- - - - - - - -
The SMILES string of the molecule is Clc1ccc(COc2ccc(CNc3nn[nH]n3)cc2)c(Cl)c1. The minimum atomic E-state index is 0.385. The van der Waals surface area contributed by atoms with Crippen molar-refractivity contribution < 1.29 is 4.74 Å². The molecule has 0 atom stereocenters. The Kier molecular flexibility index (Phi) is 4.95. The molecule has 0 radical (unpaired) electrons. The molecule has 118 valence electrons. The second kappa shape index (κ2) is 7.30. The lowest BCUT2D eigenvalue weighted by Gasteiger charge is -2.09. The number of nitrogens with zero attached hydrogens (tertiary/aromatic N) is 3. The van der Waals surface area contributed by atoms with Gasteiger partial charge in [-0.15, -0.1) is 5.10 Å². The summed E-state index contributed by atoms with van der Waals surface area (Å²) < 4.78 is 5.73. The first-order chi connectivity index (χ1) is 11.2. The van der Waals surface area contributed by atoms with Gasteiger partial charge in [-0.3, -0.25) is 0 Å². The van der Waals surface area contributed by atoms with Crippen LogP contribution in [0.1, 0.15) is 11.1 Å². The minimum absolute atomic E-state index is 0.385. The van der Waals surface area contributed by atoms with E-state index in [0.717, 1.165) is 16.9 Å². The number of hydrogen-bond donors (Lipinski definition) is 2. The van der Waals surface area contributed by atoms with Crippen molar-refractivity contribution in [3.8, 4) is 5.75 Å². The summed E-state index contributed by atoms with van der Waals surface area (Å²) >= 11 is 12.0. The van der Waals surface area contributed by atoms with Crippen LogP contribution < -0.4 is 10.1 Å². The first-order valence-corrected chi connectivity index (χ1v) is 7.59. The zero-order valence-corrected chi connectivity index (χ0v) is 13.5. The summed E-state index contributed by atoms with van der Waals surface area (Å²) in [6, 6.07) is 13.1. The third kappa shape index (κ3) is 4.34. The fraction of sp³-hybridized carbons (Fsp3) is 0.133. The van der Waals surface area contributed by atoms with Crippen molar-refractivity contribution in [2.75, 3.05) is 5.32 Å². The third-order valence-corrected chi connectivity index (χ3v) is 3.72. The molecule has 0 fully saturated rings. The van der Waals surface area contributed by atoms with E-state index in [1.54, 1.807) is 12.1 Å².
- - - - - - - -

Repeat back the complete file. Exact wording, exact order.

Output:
The SMILES string of the molecule is Clc1ccc(COc2ccc(CNc3nn[nH]n3)cc2)c(Cl)c1. The minimum atomic E-state index is 0.385. The van der Waals surface area contributed by atoms with Crippen molar-refractivity contribution < 1.29 is 4.74 Å². The molecule has 0 atom stereocenters. The Kier molecular flexibility index (Phi) is 4.95. The molecule has 0 radical (unpaired) electrons. The molecule has 118 valence electrons. The second kappa shape index (κ2) is 7.30. The lowest BCUT2D eigenvalue weighted by Gasteiger charge is -2.09. The number of nitrogens with zero attached hydrogens (tertiary/aromatic N) is 3. The van der Waals surface area contributed by atoms with Gasteiger partial charge in [-0.15, -0.1) is 5.10 Å². The summed E-state index contributed by atoms with van der Waals surface area (Å²) < 4.78 is 5.73. The first-order chi connectivity index (χ1) is 11.2. The van der Waals surface area contributed by atoms with Gasteiger partial charge in [-0.3, -0.25) is 0 Å². The van der Waals surface area contributed by atoms with Crippen LogP contribution in [0.1, 0.15) is 11.1 Å². The minimum absolute atomic E-state index is 0.385. The van der Waals surface area contributed by atoms with E-state index in [0.717, 1.165) is 16.9 Å². The number of hydrogen-bond donors (Lipinski definition) is 2. The van der Waals surface area contributed by atoms with Crippen molar-refractivity contribution in [3.8, 4) is 5.75 Å². The summed E-state index contributed by atoms with van der Waals surface area (Å²) >= 11 is 12.0. The van der Waals surface area contributed by atoms with Crippen LogP contribution < -0.4 is 10.1 Å². The first-order valence-corrected chi connectivity index (χ1v) is 7.59. The zero-order valence-corrected chi connectivity index (χ0v) is 13.5. The summed E-state index contributed by atoms with van der Waals surface area (Å²) in [6, 6.07) is 13.1. The third kappa shape index (κ3) is 4.34. The fraction of sp³-hybridized carbons (Fsp3) is 0.133. The van der Waals surface area contributed by atoms with Crippen molar-refractivity contribution in [2.75, 3.05) is 5.32 Å². The third-order valence-corrected chi connectivity index (χ3v) is 3.72. The molecule has 0 fully saturated rings. The van der Waals surface area contributed by atoms with E-state index in [1.54, 1.807) is 12.1 Å².